Friday, February 25, 2005

Finding relevant answer in the question context

For some reason Jiri thinks that providing probable answers ordered by relevance wouldn't work good:

> 1) You will display "Top N" answers (in order to not overwhelm user)
> but the right answer might be in N+ because the quantity based "order
> by" will be invalid. Things are changing. An old info (which is
> incorrect today) can easily have more instances in the collected data.

That's why relations are constantly updating.
If wrong answer popped up then it will be applied. This would cause problems. Then relations to this answer would be updated to less desirable.

> People deal with unique scenarios all the time.

Scenarios may be unique, but components of scenarios are not unique at all.
AI would divide scenarios to concepts (words, phrases, and optionally abstract concepts). Then experience regarding all these concepts would be summarized --- relevant concepts would be activated.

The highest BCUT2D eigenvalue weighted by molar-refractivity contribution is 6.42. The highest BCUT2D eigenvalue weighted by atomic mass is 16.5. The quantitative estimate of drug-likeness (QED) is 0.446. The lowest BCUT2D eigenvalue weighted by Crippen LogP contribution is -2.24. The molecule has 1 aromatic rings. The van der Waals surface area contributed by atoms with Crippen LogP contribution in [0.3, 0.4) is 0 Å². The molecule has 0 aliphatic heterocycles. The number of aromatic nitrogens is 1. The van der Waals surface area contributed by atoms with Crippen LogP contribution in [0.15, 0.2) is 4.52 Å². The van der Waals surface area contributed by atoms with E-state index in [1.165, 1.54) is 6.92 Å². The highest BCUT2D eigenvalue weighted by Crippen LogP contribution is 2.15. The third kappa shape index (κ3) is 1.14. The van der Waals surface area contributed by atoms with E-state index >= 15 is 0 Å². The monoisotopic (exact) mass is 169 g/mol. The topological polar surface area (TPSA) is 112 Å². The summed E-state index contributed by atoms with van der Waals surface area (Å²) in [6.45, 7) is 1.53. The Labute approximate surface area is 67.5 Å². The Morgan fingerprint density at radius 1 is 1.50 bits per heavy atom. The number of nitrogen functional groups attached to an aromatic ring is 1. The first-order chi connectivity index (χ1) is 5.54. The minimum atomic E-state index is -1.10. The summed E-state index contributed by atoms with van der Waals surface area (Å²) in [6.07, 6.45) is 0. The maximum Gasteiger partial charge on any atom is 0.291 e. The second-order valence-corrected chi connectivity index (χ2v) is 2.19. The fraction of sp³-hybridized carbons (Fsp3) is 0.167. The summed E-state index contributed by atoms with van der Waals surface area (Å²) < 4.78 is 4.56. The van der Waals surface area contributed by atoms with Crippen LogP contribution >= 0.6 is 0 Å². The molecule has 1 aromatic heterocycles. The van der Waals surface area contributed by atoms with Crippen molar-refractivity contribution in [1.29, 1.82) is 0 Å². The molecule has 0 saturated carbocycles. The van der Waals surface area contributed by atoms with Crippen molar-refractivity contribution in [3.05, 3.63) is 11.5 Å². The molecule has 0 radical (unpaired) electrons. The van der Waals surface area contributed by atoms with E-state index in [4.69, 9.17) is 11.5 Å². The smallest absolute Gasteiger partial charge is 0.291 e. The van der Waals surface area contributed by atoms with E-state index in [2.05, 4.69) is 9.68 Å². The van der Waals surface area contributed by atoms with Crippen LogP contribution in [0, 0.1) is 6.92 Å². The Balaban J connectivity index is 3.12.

> I really do not think we need an AI searching for "average" answers in
> what we wrote. That's just useless.

You are wrong.
Google has huge profit in the business of answering simple and average questions.

> 3) If I'm gonna ask your AI something about Mr. Smith, how does it
> know what Smith I'm talking about. How could I clarify that when
> talking with your AI?

From the context of your question. You would probably put some info about Mr.Smith, right?
All these words, phrases, and optionally abstract concepts would be used for answer search.